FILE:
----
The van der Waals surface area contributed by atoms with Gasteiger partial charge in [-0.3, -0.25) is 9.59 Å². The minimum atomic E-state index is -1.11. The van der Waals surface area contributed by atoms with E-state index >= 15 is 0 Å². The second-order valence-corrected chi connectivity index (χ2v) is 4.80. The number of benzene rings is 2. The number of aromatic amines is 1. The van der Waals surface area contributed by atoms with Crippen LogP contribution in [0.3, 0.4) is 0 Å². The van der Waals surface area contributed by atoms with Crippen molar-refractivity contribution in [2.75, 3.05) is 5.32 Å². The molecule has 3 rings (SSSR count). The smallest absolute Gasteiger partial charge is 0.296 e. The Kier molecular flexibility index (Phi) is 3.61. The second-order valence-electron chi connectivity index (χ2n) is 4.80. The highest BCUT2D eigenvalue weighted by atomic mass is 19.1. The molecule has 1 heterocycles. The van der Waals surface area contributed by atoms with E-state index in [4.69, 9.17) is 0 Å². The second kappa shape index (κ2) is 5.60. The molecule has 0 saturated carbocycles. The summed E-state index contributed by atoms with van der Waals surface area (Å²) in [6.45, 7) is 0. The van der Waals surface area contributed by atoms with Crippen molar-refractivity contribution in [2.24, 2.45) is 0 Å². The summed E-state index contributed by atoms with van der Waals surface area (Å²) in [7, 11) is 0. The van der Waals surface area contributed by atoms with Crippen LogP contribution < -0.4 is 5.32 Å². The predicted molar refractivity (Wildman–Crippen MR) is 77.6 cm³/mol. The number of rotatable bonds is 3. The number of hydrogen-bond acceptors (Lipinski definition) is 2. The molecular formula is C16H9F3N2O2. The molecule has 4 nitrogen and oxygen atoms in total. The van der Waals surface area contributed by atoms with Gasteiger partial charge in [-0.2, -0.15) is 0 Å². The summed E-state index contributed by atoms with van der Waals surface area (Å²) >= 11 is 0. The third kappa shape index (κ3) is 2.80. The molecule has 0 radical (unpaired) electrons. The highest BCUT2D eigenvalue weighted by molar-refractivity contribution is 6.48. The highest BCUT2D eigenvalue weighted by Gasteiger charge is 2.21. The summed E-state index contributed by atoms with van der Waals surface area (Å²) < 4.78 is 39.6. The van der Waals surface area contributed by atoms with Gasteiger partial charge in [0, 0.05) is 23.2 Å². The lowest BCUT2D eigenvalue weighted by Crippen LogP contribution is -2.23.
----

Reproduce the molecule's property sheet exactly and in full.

The van der Waals surface area contributed by atoms with Gasteiger partial charge in [-0.3, -0.25) is 9.59 Å². The minimum atomic E-state index is -1.11. The van der Waals surface area contributed by atoms with E-state index >= 15 is 0 Å². The second-order valence-corrected chi connectivity index (χ2v) is 4.80. The number of benzene rings is 2. The number of aromatic amines is 1. The van der Waals surface area contributed by atoms with Crippen LogP contribution in [0.3, 0.4) is 0 Å². The van der Waals surface area contributed by atoms with Crippen molar-refractivity contribution in [2.75, 3.05) is 5.32 Å². The molecule has 3 rings (SSSR count). The smallest absolute Gasteiger partial charge is 0.296 e. The Kier molecular flexibility index (Phi) is 3.61. The second-order valence-electron chi connectivity index (χ2n) is 4.80. The highest BCUT2D eigenvalue weighted by atomic mass is 19.1. The molecule has 1 heterocycles. The van der Waals surface area contributed by atoms with E-state index in [4.69, 9.17) is 0 Å². The second kappa shape index (κ2) is 5.60. The molecule has 0 saturated carbocycles. The summed E-state index contributed by atoms with van der Waals surface area (Å²) in [6.45, 7) is 0. The van der Waals surface area contributed by atoms with Crippen molar-refractivity contribution in [2.24, 2.45) is 0 Å². The summed E-state index contributed by atoms with van der Waals surface area (Å²) in [7, 11) is 0. The van der Waals surface area contributed by atoms with Crippen LogP contribution < -0.4 is 5.32 Å². The predicted molar refractivity (Wildman–Crippen MR) is 77.6 cm³/mol. The number of rotatable bonds is 3. The number of hydrogen-bond acceptors (Lipinski definition) is 2. The molecular formula is C16H9F3N2O2. The molecule has 4 nitrogen and oxygen atoms in total. The van der Waals surface area contributed by atoms with Gasteiger partial charge in [-0.2, -0.15) is 0 Å². The summed E-state index contributed by atoms with van der Waals surface area (Å²) >= 11 is 0. The third kappa shape index (κ3) is 2.80. The molecule has 0 radical (unpaired) electrons. The highest BCUT2D eigenvalue weighted by molar-refractivity contribution is 6.48. The highest BCUT2D eigenvalue weighted by Gasteiger charge is 2.21. The summed E-state index contributed by atoms with van der Waals surface area (Å²) < 4.78 is 39.6. The van der Waals surface area contributed by atoms with Gasteiger partial charge in [0, 0.05) is 23.2 Å². The lowest BCUT2D eigenvalue weighted by Crippen LogP contribution is -2.23.